- Infrastructure: Mongolia’s infrastructure sector is experiencing growing pains as the government tries to control development. The City of Ulaanbaatar council will not be giving out new heating permits for non-residential construction until 2016. This may mean a number of some soon-to-be opened apartment complexes will lack heat and power failures may be a regular occurrence.
- Equity: The Mongolian Stock Exchange has a capitalisation of approximately $2billion and there are more than 300 companies listed on the exchange. Mongolia’s equity market is in its early stages of development, securities regulation is still extremely new and untested and liquidity in the equity markets is low, with the entire stock market’s trading volume a mere $50,000 to $100,000 per day. However, many investors have avoided the potential risk and exposure by investing in companies on the ASX whom have operations in Mongolia.
- Pollution: Mongolia’s capital, Ulaanbaatar, was ranked as the world’s second most polluted city mainly because of the coal fired power stations and coping with extreme winters. During winter pollution levels are six to seven times higher than the WHOs highest acceptable limits.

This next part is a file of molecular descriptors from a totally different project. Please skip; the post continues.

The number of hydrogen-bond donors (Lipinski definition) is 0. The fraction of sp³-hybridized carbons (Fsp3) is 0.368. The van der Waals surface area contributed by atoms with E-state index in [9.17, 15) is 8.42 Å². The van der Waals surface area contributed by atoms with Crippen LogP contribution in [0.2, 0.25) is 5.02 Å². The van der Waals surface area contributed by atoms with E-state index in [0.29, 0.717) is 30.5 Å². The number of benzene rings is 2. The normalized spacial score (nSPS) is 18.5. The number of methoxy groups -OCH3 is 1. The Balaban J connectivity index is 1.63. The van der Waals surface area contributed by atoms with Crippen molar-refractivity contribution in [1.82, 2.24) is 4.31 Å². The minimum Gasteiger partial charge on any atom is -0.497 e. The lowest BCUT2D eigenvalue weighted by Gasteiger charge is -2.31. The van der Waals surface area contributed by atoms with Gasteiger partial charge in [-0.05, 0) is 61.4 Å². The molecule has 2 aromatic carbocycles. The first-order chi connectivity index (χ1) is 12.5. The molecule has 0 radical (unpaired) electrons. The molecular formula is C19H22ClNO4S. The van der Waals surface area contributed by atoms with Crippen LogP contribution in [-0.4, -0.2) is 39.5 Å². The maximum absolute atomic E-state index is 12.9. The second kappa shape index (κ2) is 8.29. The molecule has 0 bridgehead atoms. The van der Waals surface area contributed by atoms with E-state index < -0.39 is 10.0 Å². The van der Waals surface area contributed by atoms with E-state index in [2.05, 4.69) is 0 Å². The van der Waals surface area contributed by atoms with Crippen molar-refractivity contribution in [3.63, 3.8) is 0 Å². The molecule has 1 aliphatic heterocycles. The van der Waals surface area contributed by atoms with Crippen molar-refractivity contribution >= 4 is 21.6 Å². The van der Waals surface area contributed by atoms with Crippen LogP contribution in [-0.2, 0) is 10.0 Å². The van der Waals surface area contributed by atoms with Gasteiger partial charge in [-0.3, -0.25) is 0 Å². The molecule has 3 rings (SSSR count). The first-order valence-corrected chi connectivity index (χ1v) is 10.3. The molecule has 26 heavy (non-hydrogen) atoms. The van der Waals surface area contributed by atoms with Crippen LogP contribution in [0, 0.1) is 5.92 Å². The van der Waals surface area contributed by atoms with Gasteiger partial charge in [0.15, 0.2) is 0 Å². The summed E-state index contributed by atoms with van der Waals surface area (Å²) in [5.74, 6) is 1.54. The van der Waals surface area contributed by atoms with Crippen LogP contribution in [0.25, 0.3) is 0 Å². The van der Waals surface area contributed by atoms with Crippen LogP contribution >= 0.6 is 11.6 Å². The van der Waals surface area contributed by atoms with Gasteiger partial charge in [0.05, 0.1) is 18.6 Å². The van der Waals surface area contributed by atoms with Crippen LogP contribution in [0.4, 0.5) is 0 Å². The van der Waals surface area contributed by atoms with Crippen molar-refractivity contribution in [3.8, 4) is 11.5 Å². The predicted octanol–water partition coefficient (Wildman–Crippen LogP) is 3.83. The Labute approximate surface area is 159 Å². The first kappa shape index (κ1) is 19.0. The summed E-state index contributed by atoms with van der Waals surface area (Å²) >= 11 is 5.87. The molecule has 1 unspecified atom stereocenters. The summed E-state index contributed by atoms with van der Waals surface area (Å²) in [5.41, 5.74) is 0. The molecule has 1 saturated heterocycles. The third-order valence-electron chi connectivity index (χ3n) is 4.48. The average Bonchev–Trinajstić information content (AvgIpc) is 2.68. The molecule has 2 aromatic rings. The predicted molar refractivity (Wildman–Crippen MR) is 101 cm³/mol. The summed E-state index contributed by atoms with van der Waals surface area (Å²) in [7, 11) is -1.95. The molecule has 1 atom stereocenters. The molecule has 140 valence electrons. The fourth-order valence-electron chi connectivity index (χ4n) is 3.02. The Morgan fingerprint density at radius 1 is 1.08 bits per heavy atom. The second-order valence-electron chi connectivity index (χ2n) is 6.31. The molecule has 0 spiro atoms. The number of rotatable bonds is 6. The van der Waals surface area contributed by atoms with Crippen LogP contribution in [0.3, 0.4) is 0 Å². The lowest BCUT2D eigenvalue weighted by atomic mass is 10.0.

- Agriculture: Under the Soviet Union between 1921 and 1990, Mongolia’s transformed from a nomadic nation to an industrial agricultural exporter. The fall of the Soviet Union resulted in a sudden crash of its food industry which left farmers in a newly privatised market economy. As a result of subsequent overgrazing of land and oversupply of livestock, Mongolia has a 78% desertification rate of the country’s arid lands today. Consequentially, the country is now quite dependent on its import of dietary staples such as wheat, potato and milk.
- Government regulation: At the centre of a long term dispute between Rio Tinto and the Mongolian government is a $6.6billion Oyu Tolgoi copper mine. Rio Tinto has been in an extended dispute with the government over the revenue sharing arrangements and restrictions around sending profits overseas. As a result, Mongolia’s government greatly undermined foreign investment and left investors nervous at the restrictive and unpredictable nature of Mongolia’s investment regime, causing foreign investment to plummet.
- Foreign Investment Laws: In 2012, the Mongolian government introduced new laws surrounding foreign investment which saw FDI decrease by over 50%. However, recent revisions of the law after much negative backlash stemmed the extent of the damage. A new law implemented in October last year saw an end to different rules for foreign and domestic investors and a simplification in investment approval processes for foreign investors.
So why Mongolia? As the fastest growing democratic and politically stable country in the world, Mongolia presents an opportunity for foreign investors to gain a foothold in one of the world’s last emerging frontier markets. Although challenges remain, there is no doubt that the Mongolian story will capture the eyes and ears of international investors, business leaders and entrepreneurs from around the world.